By the HELP Committee and Havre Public Schools for the Havre Daily News
There are decorations to hang. Cookies to bake. Cards to mail. Gifts to select. And, for many people, that's just the beginning of their holiday to-do list.
The pressure to make the holidays a magical time requires extra energy and attention. Yet the U.S. holiday season coincides with winter - when everyone's body runs a little slower. This hibernation tendency is the brain's response to shortened daytime hours. The result is a desire to sleep more and eat more - with a noticeably increased craving for carbohydrates, explains Dr. Milton Anderson, a psychiatrist with the Ochsner Clinic Foundation in New Orleans.
As bleak as this reality may sound, it is possible to harness the extra energy and attention required to weather the holidays. Consider these tips:
Set realistic expectations for diet and lifestyle during the holiday season. According to the American Heart Association, increased consumption of food, alcohol and salt, changes in the weather and increased stress cause the number of heart-related problems to peak between Thanksgiving and the first of January, with a 33 percent increase in heart-related deaths.
Choose traditions that are easy to revive. If they take much time, space, effort or money, the stress of keeping them going can become too much.
Feel free to decline invitations to holiday events. Exercising control over personal time is especially helpful during the holidays, says Dr. Anderson.
Adeline Rosemire, author of "Christmas Shortcuts," suggests listing everything you want to do for the holidays. Rank those things in order and then knock off the bottom three - or more. Feel the pressure reducing already?
Follow the example of one family that resolved to keep Christmas low-key and holiday meals informal. They bought a bright red wooden sled for their toddler daughter and spent the day pulling her up the hill behind their house. "It was a gift we could share with her," said her mom. "She was rosy-cheeked and thrilled all day."
Maintain usual routines, including regular mealtimes and sleep schedules. This is particularly difficult during the holidays but especially important for children, because they will be easily stressed by the hustle and bustle.
Don't try to lose weight during the holidays. This may be a self-defeating goal. Instead, strive to maintain your weight by balancing party-eating with other meals.
The Utah Department of Health recommends that you "find your treat. Don't deny yourself your favorite dessert. Figure out what you want, and forego lesser indulgences along the way."
Cut back on fat and calories by substituting some of the ingredients in those traditional family recipes with the low-fat, reduced-calorie substitutes on the market, suggests the University of Pennsylvania Health System.
Limit alcohol intake. Try sparkling water with a lime twist instead of wine, champagne or a mixed drink.
Exercise is helpful, advises Dr. Anderson. Try to do it during the daylight hours, or in a well-lit place, to give your body a consistent signal that it's not hibernation time.
Set aside time to go caroling, shopping, walking, ice skating or sledding with friends and family. Plan a special hike with the family on a day when you are all together. Or simply take a walk around the block after dinner. Third Age Inc. states that walking around the mall burns 150 calories in 30 minutes. Ice skating consumes 187 calories every half hour. And sledding is good for 237 calories burned in that same amount of time.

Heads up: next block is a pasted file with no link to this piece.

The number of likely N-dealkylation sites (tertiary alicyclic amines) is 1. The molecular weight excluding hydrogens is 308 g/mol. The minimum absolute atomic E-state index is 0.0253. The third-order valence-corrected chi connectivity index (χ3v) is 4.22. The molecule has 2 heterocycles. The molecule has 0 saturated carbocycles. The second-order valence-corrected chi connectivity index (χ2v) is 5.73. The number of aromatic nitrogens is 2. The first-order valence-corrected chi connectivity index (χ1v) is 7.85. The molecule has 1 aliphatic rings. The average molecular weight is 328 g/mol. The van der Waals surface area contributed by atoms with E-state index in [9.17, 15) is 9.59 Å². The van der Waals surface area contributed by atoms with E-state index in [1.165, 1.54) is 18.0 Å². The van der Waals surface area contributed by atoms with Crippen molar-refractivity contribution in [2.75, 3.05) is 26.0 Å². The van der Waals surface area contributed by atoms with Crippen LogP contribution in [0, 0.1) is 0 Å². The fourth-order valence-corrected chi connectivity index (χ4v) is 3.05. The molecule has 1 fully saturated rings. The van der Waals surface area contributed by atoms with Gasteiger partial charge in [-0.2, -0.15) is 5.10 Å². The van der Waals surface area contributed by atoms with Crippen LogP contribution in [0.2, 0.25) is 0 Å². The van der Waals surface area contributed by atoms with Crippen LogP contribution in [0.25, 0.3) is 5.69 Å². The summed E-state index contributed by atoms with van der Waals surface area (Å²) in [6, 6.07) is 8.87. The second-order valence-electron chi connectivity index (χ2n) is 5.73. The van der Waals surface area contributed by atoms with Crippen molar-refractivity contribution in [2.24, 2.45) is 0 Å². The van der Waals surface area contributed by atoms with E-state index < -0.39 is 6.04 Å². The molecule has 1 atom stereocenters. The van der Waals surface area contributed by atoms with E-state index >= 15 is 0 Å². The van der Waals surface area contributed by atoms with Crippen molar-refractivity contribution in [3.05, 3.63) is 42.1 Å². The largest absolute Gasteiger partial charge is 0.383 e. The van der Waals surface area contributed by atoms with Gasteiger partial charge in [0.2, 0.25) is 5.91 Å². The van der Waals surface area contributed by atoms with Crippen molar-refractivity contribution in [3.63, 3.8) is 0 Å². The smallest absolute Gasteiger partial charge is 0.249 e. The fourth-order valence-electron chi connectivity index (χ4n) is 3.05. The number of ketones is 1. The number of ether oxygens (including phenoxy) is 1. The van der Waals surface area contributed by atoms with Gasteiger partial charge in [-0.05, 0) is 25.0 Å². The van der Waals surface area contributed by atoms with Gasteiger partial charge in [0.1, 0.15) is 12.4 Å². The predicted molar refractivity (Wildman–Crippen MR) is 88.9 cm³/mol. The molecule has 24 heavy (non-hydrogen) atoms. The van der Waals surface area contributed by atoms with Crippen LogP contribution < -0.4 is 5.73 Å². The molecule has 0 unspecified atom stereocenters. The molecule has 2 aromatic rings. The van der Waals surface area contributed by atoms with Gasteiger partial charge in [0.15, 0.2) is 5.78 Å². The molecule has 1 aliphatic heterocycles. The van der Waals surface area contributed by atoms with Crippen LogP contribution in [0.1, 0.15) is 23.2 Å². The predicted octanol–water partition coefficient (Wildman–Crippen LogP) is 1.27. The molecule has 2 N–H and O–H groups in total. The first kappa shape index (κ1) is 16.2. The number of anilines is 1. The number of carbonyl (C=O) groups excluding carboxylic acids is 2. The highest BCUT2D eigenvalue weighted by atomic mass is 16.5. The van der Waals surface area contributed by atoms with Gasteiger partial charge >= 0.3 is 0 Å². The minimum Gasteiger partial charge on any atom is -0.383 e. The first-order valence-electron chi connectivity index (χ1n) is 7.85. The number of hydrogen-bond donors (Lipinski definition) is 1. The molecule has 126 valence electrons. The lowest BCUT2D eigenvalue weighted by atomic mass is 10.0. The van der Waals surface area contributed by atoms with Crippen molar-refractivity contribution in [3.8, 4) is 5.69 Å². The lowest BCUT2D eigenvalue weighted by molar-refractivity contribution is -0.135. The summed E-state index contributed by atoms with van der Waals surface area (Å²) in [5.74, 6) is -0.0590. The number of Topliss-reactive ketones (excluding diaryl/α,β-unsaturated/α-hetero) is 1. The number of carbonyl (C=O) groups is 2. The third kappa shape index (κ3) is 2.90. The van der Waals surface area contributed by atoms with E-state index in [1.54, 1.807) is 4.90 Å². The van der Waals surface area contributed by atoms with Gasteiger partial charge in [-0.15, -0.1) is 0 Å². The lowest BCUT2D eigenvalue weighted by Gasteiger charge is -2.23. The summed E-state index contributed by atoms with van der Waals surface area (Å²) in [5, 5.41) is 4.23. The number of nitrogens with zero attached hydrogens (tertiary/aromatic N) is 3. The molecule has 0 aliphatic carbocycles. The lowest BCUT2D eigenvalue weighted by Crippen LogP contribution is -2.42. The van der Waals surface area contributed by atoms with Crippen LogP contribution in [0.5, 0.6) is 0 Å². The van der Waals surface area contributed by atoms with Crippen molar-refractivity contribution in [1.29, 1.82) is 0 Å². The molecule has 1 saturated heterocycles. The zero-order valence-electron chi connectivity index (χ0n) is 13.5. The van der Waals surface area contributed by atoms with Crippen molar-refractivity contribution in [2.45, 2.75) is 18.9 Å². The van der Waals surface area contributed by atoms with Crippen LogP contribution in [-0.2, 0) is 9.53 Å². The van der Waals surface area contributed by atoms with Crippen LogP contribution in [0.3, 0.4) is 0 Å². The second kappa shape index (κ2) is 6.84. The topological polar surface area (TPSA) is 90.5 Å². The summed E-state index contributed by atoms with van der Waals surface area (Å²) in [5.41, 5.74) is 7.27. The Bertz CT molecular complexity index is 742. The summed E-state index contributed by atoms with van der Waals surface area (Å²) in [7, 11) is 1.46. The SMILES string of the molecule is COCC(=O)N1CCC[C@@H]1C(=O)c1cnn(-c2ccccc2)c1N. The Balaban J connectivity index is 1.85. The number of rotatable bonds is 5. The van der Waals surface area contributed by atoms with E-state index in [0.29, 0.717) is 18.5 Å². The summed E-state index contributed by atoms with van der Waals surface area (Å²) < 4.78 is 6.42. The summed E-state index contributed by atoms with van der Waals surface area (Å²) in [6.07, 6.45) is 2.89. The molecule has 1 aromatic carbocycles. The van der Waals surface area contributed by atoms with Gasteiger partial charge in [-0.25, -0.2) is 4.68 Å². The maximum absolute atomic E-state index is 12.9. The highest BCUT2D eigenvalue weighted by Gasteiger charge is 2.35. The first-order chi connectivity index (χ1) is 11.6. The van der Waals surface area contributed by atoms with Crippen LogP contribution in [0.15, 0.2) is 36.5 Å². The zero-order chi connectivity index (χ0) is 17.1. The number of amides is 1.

However, exercise should not be a penance for the holiday cookies you ate. Make it a personal goal unrelated to holiday revelry, recommends St. John Health. Find some motivation that has nothing to do with guilt.
The Hugs for Health Foundation suggests putting the season in perspective by visiting a senior citizen. Too few elderly people receive regular visitors, and the holidays can be especially lonely for them.
A Healthy Advantage reminds us that young children discovering the world are easily delighted. Take a child for a walk outside to see homes and business decorated with lights. It will be a refreshing experience that won't cost a penny.
Take the edge off your hunger before a party.
Make just one trip to the party buffet and be selective.
Use a smaller plate to control portion sizes.
Move your socializing away from the buffet table. This will eliminate unconscious nibbling.
Do not eat foods just because they are served.
Enjoy dinner conversation. It's calorie-free.
Clean up the house immediately after hosting a party, advise the doctors at Cedars-Sinai Medical Center in Los Angeles. Otherwise, your child could get up in the night and choke on leftover food or drink or consume leftover alcohol or tobacco.
Coping with missing a loved one:
Holidays may prompt increased thoughts of a loved one who is absent or deceased. Dr. Anderson suggests trying to think about positive memories of that person. Then find a way to celebrate and honor the missed person during the holiday, even if it's through a very private gesture.
Peter Carnochan, a San Francisco-based psychologist, proposes giving yourself even more emotional room. "Memories, good and bad, tend to resurface this time of year," he says. "Most people have some sad and negative feelings during the holidays. This is OK. Don't force yourself to be merry."
The HELP Committee and Boys & Girls Club of the Hi-Line is committed to promoting healthy lifestyles for everyone in the community. For more information on this or related topics, call 265-6206.